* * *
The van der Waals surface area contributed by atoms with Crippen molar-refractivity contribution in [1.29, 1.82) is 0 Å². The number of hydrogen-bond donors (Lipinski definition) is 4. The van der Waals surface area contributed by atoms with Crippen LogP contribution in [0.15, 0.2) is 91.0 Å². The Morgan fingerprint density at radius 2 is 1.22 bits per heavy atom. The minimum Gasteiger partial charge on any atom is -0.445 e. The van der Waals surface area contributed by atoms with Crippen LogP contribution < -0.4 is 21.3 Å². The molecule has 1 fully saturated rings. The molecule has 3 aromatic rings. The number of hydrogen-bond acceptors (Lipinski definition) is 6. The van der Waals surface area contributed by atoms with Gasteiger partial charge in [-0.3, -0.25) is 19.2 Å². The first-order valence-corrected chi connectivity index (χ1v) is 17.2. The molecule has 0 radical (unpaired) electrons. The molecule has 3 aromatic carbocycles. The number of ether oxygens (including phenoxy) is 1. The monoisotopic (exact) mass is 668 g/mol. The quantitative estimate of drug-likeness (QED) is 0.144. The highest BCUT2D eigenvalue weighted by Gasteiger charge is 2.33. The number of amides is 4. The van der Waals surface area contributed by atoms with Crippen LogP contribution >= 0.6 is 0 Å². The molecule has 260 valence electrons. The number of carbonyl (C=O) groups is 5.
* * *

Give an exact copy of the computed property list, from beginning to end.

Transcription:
The van der Waals surface area contributed by atoms with Crippen molar-refractivity contribution in [1.29, 1.82) is 0 Å². The number of hydrogen-bond donors (Lipinski definition) is 4. The van der Waals surface area contributed by atoms with Crippen LogP contribution in [0.15, 0.2) is 91.0 Å². The Morgan fingerprint density at radius 2 is 1.22 bits per heavy atom. The minimum Gasteiger partial charge on any atom is -0.445 e. The van der Waals surface area contributed by atoms with Crippen LogP contribution < -0.4 is 21.3 Å². The molecule has 1 fully saturated rings. The molecule has 3 aromatic rings. The number of hydrogen-bond acceptors (Lipinski definition) is 6. The van der Waals surface area contributed by atoms with Gasteiger partial charge in [-0.3, -0.25) is 19.2 Å². The first-order valence-corrected chi connectivity index (χ1v) is 17.2. The molecule has 0 radical (unpaired) electrons. The molecule has 3 aromatic carbocycles. The number of ether oxygens (including phenoxy) is 1. The monoisotopic (exact) mass is 668 g/mol. The quantitative estimate of drug-likeness (QED) is 0.144. The highest BCUT2D eigenvalue weighted by Gasteiger charge is 2.33. The number of amides is 4. The van der Waals surface area contributed by atoms with Crippen LogP contribution >= 0.6 is 0 Å². The molecule has 260 valence electrons. The number of carbonyl (C=O) groups is 5.